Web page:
Miss Paula Aucott
Senior Research Associate
I graduated with a BA (Hons) from the University of Birmingham and also hold an MA from the University of Leicester and an MSc in Geographical Information Systems from the University of Portsmouth. In addition to my research position I am currently a part-time PhD student at Portsmouth.
Since my arrival in Portsmouth I have been part of the Great Britain Historical GIS Project team. During that time I have contributed to numerous research projects. Major projects have included: an EU-funded project to create a time-spatial interface in cultural heritage dynamics, which developed an ontology structure covering all European states since 1815 in a prototype system; the lottery-funded creation of the website “A Vision of Britain through Time”, which presents the history of Great Britain through places over the last 200 years; and in 2007 I became team leader for a JISC-funded project which expanded this website through constructing historical political boundaries, adding election statistics and more digital mapping and creating on-line help tutorials for the site. More recently I have been project manager for various smaller projects including the “Old Maps Online” website, which acts as a portal to digital map collections around the world.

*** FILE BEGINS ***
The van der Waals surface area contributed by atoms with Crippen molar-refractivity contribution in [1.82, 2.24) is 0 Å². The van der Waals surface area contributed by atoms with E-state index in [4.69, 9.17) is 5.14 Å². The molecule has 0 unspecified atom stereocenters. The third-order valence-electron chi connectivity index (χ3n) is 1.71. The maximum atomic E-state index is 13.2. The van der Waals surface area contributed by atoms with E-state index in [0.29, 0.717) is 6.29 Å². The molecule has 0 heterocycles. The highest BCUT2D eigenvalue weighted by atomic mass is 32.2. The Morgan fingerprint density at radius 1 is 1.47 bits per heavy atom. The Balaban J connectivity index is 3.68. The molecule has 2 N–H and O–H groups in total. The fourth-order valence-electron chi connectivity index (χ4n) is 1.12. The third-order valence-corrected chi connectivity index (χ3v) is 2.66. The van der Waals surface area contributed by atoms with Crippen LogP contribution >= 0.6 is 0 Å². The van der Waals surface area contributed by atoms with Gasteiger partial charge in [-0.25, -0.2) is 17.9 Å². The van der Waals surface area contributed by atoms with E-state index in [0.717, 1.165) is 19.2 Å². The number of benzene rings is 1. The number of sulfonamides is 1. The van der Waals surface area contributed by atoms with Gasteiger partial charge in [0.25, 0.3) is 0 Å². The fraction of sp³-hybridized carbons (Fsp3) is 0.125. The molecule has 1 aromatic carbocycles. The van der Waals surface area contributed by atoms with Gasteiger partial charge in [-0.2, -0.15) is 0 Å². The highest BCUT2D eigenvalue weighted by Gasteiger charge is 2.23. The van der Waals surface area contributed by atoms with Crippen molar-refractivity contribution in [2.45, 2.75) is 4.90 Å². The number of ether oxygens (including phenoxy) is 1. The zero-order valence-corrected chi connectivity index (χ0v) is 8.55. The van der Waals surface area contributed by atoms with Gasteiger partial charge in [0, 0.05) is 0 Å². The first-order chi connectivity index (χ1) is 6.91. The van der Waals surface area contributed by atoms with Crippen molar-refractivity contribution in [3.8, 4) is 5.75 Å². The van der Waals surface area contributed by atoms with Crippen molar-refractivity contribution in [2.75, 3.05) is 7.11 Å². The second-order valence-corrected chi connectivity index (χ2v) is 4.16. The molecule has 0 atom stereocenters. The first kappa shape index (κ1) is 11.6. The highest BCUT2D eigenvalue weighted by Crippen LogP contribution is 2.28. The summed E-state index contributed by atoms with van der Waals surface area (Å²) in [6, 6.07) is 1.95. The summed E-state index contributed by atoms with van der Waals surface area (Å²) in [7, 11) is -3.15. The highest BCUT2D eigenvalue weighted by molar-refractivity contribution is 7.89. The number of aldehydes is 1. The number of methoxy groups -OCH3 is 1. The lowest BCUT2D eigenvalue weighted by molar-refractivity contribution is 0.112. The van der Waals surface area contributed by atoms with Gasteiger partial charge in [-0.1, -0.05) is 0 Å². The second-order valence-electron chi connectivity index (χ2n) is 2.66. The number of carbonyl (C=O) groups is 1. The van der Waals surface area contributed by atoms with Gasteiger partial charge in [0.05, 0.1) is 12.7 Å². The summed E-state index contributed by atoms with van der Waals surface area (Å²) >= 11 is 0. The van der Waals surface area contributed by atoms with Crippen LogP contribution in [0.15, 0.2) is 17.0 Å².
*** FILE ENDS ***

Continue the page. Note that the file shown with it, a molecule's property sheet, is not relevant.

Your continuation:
- Historical GIS - the development of vector GIS material for use with statistics in creating long-running time series for national, regional and local level statistical mapping
- Administrative Unit ontologies and Historical Gazetteers - the creation and refinement of a structure used to support the use of multiple administrative unit hierarchies and an administrative unit gazetteer within a single database system
- Historical Land Use - several smaller grants have involved pilot projects evaluating surviving data, creating and editing digital content, and investigating the suitability of automated analysis tools for use with raster images of historical land utilisation maps
- Medieval Landscapes
My PhD research, inspired by a continuing interest in medieval and landscape history, is focused on using modern spatial analysis techniques to re-examine documentary evidence surviving from the later medieval period. It considers trade centre locations and their relationship to the relative wealth assessments taken for settlements in a particular region. The application of computer aided analysis and this new combination of regional datasets offers the possibility of fresh results. My first supervisor is Dr Alastair Pearson.